No One Lives

Director    Ryuhei Kitamura
Starring    Luke Evans, Adelaide Clemens, Lee Tergesen, Derek Magyar, America Olivo, Beau Knapp, Laura Ramsey
Release    10 MAY (US) 6 SEP (UK)    Certificate 18
2 stars

Ed Williamson

3rd September 2013

WWE setting up a film studio is a fairly natural progression. It's been a conveyor belt to throw stars like Stone Cold Steve Austin and John Cena into cash-in action films, and now here it is with splatterfest No One Lives, featuring a minor role for wrestler George Murdoch. Fine by me, but remember when the wrestlers would do those promos to camera where they shouted angrily about the bodily harm they were about to do their opponent? Well, imagine a film in which everyone spoke like that throughout, then at some point came face-to-face with their own small intestine. Yep, you're there.

Not that No One Lives is unengaging: it has some great, creative murders in it, and in Luke Evans' 'Driver' it has a convincingly relentless protagonist. But Christ, the dialogue is hard work. Because most of the characters are members of a BADASS criminal road gang, who dress all in black and do BADASS criminal shit, they of course have to talk appropriately. And so every line of dialogue is spat out or shouted, and every sentence punctuated by FUCK and MOTHERFUCKER and I'm a BADASS so I talk like a FUCKING BADASS all the FUCKING time.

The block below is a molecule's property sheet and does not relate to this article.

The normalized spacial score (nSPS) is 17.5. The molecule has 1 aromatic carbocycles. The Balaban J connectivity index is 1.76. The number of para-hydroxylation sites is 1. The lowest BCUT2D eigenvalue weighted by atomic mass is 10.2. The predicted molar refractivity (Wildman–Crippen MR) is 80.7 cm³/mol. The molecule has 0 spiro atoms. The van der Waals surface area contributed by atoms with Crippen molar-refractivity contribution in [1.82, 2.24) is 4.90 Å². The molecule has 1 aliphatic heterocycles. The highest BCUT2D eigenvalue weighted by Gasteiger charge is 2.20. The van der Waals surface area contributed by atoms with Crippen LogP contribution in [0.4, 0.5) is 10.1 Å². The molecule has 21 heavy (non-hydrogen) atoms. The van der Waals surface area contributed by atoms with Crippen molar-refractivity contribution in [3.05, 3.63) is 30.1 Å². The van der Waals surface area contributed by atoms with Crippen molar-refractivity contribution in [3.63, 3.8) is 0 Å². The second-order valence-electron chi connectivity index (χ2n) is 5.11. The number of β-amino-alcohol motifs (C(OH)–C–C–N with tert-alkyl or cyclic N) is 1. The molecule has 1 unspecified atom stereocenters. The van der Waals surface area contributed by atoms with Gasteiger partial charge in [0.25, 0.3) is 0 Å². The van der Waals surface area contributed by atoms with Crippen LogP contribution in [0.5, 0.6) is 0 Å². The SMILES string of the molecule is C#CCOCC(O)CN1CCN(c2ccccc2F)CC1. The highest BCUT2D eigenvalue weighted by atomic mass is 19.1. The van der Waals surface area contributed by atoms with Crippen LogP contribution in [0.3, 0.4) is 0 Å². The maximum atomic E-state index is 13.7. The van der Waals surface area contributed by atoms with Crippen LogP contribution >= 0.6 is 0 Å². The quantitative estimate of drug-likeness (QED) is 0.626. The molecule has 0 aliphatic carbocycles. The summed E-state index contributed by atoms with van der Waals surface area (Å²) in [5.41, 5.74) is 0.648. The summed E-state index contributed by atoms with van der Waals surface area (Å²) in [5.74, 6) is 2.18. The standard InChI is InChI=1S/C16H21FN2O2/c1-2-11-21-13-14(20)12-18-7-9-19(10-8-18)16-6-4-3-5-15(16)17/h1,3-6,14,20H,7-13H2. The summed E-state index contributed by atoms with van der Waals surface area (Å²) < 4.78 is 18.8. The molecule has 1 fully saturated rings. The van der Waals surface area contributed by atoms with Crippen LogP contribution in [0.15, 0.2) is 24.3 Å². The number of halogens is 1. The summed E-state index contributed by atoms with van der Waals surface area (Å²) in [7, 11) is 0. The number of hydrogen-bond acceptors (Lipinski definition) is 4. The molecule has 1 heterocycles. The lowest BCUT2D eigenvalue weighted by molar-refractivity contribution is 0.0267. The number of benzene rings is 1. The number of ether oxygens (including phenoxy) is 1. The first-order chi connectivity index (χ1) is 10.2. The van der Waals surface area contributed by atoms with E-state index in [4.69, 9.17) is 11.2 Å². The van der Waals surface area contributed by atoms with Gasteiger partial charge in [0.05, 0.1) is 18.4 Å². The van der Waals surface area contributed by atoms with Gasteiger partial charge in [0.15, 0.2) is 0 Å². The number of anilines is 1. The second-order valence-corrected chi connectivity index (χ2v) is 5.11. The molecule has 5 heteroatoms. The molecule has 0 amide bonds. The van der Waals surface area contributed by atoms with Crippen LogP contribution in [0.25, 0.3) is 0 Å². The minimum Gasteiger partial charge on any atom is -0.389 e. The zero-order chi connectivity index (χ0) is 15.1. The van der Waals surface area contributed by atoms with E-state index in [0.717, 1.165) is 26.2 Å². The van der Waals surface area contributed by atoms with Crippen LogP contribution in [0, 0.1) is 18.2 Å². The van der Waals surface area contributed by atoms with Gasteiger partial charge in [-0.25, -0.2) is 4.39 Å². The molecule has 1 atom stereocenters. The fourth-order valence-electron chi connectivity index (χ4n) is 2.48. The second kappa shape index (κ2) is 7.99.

This was among my favourites:

In fairness, they're under a bit of stress: they've messed with the wrong guy, thinking the Driver an easy target, and he's laying siege to the house they're holed up in, picking them off in increasingly grisly ways.

There's no problem at all with the premise, and in fact there's an excellent midway twist which I won't spoil even though the trailer does, but the fact that the victims are so horribly one-dimensional makes for a jarring watch. If there's a cliché to conform to, they'll give it a go, and shout while they do it. Flynn (Derek Magyar) in particular, the hot-head of the group, is unbearable: the kind of movie bad guy whose character is entirely free of shades of grey. Everything he does is violent or aggressive because he's BAD. When the Driver and his girlfriend sit down for a meal in a restaurant, Flynn comes over to talk threateningly to them, just because he's BAD.

You know the kind of movie bad guy who goes to buy a sandwich, glares at the cashier then wordlessly slams the cash down because he's SUCH A BAD GUY? That's Flynn.

It's arguable that bitching about unlikeable characters misses the point of No One Lives. The audience with whom I watched it - far more horror-literate than I - lapped it up, finding a lot of humour in each outlandish killing. If this sounds like a criticism that they enjoyed it on a baser level, it's not supposed to: unlike mainstream releases like The Conjuring (which, predictably, I really enjoyed), this is a film for true horror fans. That doesn't mean an audience that doesn't care about characterisation or can't identify flaws in it; it just means one that can happily overlook them because they're looking for something else in the film.

No One Lives is satisfyingly full of flying guts and blood splatter, but for me its characters are so one-note that it's too much of a distraction. And ultimately the traditional horror morality by which you only die if you at least vaguely deserve to is all over the place, too: even the peripheral gang members who never wronged the Driver get the business end of one sharp implement or another. Then again, 'Only One Person Lives' isn't much of a catchy title.

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